And so my taxi pilgrim (with Muslin driver) of Bethlehem began. The following 4 sites are the usual itinerary of people traveling to Bethlehem. If you want to read how I got to West Bank from Jerusalem, click on the link
Here at the fertile fields of Beit Sahour is believed to be where this biblical scene took place.
And in the same region there were shepherds out in the field, keeping watch over their flock by night. An angel of the Lord appeared to them, and the glory of the Lord shone around them, and they were filled with fear. And the angel said to them, “Fear not, for behold, I bring you good news of a great joy that will be for all the people. For unto you is born this day in the city of David a Savior, who is Christ the Lord. —Luke 2.8-10
In here you can find the Shepherds Field Church and lots of grottos scattered all over and more are being found. Excavating the foundations for the new church, there were remains of three different churches of the 5th, 6th and 7th centuries found respectively.
Now the holy site consists of five churches:
- The Natural Cave Church which dates to the 2nd half of the 4th century
- The Cave Church, dating to the 5th century
- The Roof Chapel, which also dated to the 5th century
- The Basilica, which dates to the 6th century
- The Monastery Church, which dates to the 7th century
In this sacred site where the Milk Grotto Chapel was built, it was believed that the Holy Family took refuged here during the slaughter of the innocents. And at that time, Mary was nursing and a drop of milk fell to the ground, turning it white. White chalk like stones are found in the caves. It was believed by both Christian and Muslim that this chalk will boost the milk quality of nursing mothers.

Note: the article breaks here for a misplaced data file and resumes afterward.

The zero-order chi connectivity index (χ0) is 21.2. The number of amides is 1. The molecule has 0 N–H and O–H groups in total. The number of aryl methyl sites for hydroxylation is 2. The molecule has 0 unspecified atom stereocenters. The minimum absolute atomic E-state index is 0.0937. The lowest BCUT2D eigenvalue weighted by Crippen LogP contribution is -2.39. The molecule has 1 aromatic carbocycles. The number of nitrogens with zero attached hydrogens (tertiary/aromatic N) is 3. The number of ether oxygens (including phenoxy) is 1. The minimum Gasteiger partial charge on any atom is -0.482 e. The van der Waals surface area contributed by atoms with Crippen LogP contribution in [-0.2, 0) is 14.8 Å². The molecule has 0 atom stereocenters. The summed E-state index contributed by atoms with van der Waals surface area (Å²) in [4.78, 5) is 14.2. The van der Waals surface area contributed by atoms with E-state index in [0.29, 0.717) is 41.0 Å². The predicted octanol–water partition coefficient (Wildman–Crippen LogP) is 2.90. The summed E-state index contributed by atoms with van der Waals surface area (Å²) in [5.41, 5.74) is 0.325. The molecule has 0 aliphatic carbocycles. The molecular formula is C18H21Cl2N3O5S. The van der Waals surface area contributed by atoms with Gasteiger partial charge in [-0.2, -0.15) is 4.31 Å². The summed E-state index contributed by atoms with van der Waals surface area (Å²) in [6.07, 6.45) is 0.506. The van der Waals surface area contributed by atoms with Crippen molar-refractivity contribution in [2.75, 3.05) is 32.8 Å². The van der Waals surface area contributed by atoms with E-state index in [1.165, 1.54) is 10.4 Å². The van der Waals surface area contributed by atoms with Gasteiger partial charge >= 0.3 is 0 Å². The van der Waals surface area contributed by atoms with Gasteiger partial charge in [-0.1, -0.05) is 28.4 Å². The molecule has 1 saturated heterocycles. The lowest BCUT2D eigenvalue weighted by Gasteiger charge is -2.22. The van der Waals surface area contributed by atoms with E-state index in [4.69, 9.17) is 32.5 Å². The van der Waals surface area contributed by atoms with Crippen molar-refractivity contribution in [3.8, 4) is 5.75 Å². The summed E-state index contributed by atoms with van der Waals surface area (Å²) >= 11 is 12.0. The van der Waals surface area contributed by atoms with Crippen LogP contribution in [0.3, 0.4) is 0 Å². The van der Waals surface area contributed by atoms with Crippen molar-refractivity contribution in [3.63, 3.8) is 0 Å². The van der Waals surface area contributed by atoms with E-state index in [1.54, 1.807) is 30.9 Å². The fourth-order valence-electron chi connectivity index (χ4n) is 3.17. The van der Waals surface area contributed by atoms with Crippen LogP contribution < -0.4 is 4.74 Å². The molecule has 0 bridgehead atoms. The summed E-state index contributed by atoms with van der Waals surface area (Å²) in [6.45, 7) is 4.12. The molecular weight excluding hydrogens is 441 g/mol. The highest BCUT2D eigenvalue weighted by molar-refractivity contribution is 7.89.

Church of the Nativity
As mind blowing as being at the site where Jesus was believed to be crucified, I came to the sacred site where it is believed to be Jesus’s birthplace. Church of the Nativity is also one of the oldest Christian church in the world.
Just outside of Bethlehem stood one of Herod’s palace called the Herodian. It was built in the first century as one of his summer palace. The mountain was manually shaped to make it flat and symmetrical. It was also believed that Herod is actually buried here but his tomb was never found but digging is still going now today. There is a very pricey entrance fee of 27 nis ($8/320 pesos).
So this concludes my Bethlehem trip. If you are to do this, going on your own instead of taking a 2 hour tour by bus, which I totally recommend for all the reasons I mentioned in the part 1 of Bethlehem post. I think you don’t need to see the Herodian unless you are a fan of King Herod or Roman Bath. When the guide said 200 nis, take it but make sure he includes the tour to the wall graffitis and the first 3 sacred sites mentioned above.
At some point you’ll be hungry so ask him to take you to eat traditional food, insist on the cheap one or they’ll take you to some fancy expensive place. There you go, always be paranoid that someone is going to scam you. :D